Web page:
Under the shade of pink cherry blossoms in a Japanese garden hundreds of years ago, the hosts of tea gatherings poured steaming water from iron kettles into tea bowls containing powdered green tea, creating a frothy drink with an elegant flavor. The cherry blossoms may be absent in wintry New Haven, but the Yale University Art Gallery plans to recreate the Japanese tea experience with its new exhibition.

“Tea Culture of Japan: Chanoyu Past and Present,” opening today at the gallery, is an exhibition of 116 tea objects that explores the significance of Japanese tea culture and how it evolved from the ninth century to the present. The objects on display include ceramic tea bowls, iron tea kettles, bamboo tea scoops and sake cups as well as Zen-inspired calligraphic scrolls, all from the private collection of Peggy and Richard Danziger.

The Danzigers approached the University three years ago and proposed to loan the objects so that they could be used for research and teaching purposes, according to show’s curator. A series of courses on Japanese culture with emphasis on the role of tea have been offered in the History of Art Department since fall of 2005. The exhibition at the Art Gallery is the culmination of research efforts initiated by the Danziger loan.

The organization of the exhibition traces the progression of tea culture throughout history: The first section shows tea drinking practices among Japanese warriors prior to the sixteenth century rise of the wabi aesthetic — a simple, austere yet elegant practice influenced by Zen thought. The second section is devoted to wabi, while a third section explores tea culture in the twenty-first century and its international character.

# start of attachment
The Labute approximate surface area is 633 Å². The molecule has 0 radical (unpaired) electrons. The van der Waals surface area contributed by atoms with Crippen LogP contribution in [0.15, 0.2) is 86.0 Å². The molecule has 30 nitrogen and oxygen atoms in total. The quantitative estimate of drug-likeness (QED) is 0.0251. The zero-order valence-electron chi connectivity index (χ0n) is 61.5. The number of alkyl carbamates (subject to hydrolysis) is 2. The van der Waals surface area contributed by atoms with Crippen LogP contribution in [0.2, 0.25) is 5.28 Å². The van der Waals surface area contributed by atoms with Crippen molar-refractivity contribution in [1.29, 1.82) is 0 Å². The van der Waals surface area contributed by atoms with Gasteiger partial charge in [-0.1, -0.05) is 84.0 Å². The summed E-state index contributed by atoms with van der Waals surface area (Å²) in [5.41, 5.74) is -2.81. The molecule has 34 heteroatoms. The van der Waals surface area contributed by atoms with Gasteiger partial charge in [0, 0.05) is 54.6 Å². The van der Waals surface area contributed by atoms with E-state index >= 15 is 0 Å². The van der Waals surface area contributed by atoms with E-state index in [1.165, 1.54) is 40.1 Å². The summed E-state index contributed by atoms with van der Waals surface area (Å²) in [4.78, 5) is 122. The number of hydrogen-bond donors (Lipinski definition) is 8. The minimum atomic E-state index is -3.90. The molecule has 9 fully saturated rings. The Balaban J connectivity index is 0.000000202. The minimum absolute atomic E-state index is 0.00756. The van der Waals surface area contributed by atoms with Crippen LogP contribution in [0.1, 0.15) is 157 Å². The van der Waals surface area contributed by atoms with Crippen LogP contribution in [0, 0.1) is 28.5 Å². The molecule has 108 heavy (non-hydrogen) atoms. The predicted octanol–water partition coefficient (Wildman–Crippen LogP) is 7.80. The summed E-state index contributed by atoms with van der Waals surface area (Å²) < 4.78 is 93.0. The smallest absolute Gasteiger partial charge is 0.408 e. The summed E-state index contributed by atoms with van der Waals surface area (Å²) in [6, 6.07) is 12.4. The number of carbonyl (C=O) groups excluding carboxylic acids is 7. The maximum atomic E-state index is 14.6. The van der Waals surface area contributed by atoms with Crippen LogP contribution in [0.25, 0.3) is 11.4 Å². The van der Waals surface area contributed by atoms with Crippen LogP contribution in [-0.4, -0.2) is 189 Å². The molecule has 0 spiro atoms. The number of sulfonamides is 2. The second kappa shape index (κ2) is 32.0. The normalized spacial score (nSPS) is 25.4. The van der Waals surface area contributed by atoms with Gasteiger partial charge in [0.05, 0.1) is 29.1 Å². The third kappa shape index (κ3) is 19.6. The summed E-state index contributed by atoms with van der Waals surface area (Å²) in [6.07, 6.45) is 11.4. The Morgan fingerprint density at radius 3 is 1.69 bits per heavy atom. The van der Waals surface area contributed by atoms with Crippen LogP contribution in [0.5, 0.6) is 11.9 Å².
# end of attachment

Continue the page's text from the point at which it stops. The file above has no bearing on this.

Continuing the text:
Sadako Ohki, the associate curator of Japanese Art at the gallery and the curator of the exhibition, said the Japanese had imported matcha — a fermented green tea made by grinding fresh tea leaves into a fine powder — from China. Japan slowly developed an independent culture called chanoyu, which literally means “hot water for tea,” that flourished long after China forgot about this tea, he added.

“The Japanese were inspired by the Chinese, but they then elevated tea culture and developed an etiquette and interest around tea which the Chinese never really had,” Ohki said.

She explained that matcha is prepared differently than picked tea leaves: Boiling water is poured directly over the powdered green tea and then stirred with bamboo whisks to create a drink that is thicker and foamier than picked tea.

Though Zen Buddhist monks often drank tea to keep them awake during their meditations, Ohki said tea culture did not have religious roots. In fact, she cautioned against the use of the words “tea ceremony” because of its religious connotation.

Today, the wabi aesthetic has worldwide appeal. Takeshi Watanabe GRD ’05, who did his doctorate in Japanese literature and art history, said this appeal comes from the allure of simple things.

“Wabi represents an impoverished beauty, which we can relate to because we don’t like flashiness anymore,” Watanabe said.

He added that the Japanese tea culture has opened up to the influence of globalization, exemplified by the newest trend for commissioning Japanese tea bowls and kettles from Tiffany & Co. and Wedgwood, two design companies that sell similar items.

While matcha is still not widely available for sale in the United States, Whole Foods does offer a sweetened and flavored variety of matcha. Adding flavor to tea is not a Japanese practice, he said.

Cathy Wei, the owner of JoJo’s Coffee & Tea on Chapel Street, where they import tea directly from farmers in China and Japan, emphasized the rising interest in green tea in America.

“Asians have been drinking green tea for hundreds of years because it is cleansing and good for your body,” Wei said. “Americans have finally started to recognize it as a healthier alternative to coffee with a subtle yet distinct aroma.”

The exhibition will offer a tea demonstration by Sen So-oku, the 15th-generation heir to the Mushanokoji Senke tea lineage, who will prepare and serve matcha to viewers at the gallery on April 18.

The exhibition will be on display until April 26.